Corner House Seeks To Bridge The Racial Gap in Princeton
With recent reports of bias crime in Princeton, it might appear that there is a lack of community effort in bridging the gap between the races in town. However, that's not the whole story, thanks to Princeton's Corner House, a counseling center for adolescents, young adults, and their families, which is constantly working to help the troubled youth in the area, said Gary DeBlasio, executive director of the organization.
GAIA, or Growing-Up Accepted As An Individual In America, is one of Corner House's programs that was brainstormed by Mr. DeBlasio shortly after he began working at the organization four years ago. After noticing that there was segregation even within Corner House organization, the director wanted to form a group that would bring everyone together to focus on the issues of race in the community.
"We noticed that a lot of our prevention groups attracted white kids or kids of color, and we wanted to have a group where all the kids of all different backgrounds came together," he said.
After outside facilitators were brought in to teach the students about racial differences, GAIA was formed. Today it exists as a group of peer leaders who are dedicated to multiculturalism, working with prevention specialists to develop school and community workshops promoting harmony among those of different races, sexual preferences, and disabilities.
Following recent police reports of gang violence in the area, Mr. DeBlasio and Cynthia Mendez of the Princeton Human Services Commission are working together with GAIA to create a youth forum to reach as many students as possible in the community and talk to them about their feelings on race relations and how they can work together to combat the racial problems in Princeton.
Mr. DeBlasio said that the forum will most likely be held after the holidays, and may include a half day visit to area schools, including John Witherspoon Middle School and Princeton High School.
"There's definitely been racial issues in the community, just like any other community. Our goal is to bring people together, rather than focus on their differences," said the executive director, adding that all the programs at Corner House are based on Princeton's current community needs.
In addition to the forum, GAIA held a conference last week for John Witherspoon students, "Rising Above," which focused on how students can work together to face the current problems in Princeton.
"We help kids see the potential they have in themselves and help them change the mores of the community," said Mr. DeBlasio.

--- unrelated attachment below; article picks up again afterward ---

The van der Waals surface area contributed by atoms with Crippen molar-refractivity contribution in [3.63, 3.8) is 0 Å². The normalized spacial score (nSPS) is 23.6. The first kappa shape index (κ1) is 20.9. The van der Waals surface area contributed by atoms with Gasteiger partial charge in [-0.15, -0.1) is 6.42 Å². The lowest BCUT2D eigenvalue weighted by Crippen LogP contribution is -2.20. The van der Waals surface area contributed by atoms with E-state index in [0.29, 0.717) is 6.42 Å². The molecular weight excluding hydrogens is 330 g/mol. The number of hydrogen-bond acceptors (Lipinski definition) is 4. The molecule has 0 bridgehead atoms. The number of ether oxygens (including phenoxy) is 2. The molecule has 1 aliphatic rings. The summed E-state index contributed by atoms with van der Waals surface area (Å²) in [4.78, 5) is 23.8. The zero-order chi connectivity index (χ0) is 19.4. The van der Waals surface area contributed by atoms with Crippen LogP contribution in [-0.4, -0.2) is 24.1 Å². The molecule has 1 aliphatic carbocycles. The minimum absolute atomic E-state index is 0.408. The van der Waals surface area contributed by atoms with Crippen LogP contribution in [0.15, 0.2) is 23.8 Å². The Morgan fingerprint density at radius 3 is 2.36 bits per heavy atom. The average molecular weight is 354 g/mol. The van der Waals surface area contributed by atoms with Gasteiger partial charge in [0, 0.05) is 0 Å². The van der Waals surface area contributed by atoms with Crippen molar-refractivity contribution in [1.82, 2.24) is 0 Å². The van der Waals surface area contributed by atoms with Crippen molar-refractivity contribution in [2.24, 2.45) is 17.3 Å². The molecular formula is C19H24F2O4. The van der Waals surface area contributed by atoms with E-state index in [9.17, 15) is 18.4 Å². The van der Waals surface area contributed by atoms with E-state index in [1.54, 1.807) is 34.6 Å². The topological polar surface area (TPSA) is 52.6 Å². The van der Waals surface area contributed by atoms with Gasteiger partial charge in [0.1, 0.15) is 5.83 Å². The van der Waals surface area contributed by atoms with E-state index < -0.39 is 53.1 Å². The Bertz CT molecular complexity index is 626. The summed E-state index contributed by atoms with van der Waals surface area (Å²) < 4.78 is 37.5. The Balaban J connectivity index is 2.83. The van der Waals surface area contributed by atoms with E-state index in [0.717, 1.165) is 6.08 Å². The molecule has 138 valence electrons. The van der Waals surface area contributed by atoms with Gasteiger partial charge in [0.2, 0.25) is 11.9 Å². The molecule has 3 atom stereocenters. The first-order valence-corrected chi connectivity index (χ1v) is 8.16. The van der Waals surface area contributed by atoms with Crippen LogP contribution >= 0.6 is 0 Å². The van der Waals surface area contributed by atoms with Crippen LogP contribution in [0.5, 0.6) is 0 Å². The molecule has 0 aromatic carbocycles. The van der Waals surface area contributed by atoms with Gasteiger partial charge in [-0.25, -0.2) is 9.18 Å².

Corner House also offers an outreach program for Latino immigrants attending high school in the community, as well as their families and has bilingual counselors on hand to help Spanish-speaking individuals.
Facing Teen Issues
Recognizing that adolescents face difficult decisions as they transition through different phases in their lives, Corner House strives to turn their challenges into opportunities for growth, said Mr. DeBlasio. The organization's prevention programs stress positive self image, strategies for dealing with peer pressure, effective decision-making and coping techniques, and substance-abuse refusal skills.
"This agency is in the forefront of providing alternatives for kids and helping them see what other opportunities exist besides alcohol and drug use," said Mr. DeBlasio, adding that by joining Corner House, students not only help out a good cause, they help change the face of the community.
Corner House's peer leadership programs offer students the opportunity to become positive role models for their peers, said Mr. DeBlasio. One of the organization's key peer groups is the Student Board, made up of high school students from Princeton's public and private schools.
The group, which was named last year's Mercer County's Volunteers of the Year, helps keep Princeton students alcohol and drug free by pledging to keep to the path themselves and steer their friends in a similar direction.
Other programs offered specifically for PHS students include WOWY, or the World of Work for Youth, a peer-modeling program which teaches job preparation strategies and practical life skills; and Corner House on Campus, a student counseling service at PHS.
In addition, Academic Success Today (AST), matches up John Witherspoon students with adult mentors from the community, University, or local corporations; and STAR, Super Teens Acting Responsibly, is a program for middle school girls to discuss peer and parent-teen relationships, and how to develop skills in decision-making, conflict resolution, and substance abuse relief.
Corner House treats approximately 130 different individuals each week from the ages of 11 to 35 years. Either through self-referral or through referral from schools, local government or the religious community, they are treated for many different issues, including alcohol and drug abuse, depression, suicide, grief and loss, domestic violence, and school-related concerns.
For information on Corner House programs or to
make a donation, visit their facilities across from the Township
Municipal Building at 369 Witherspoon Street, or call (609) 924-8018.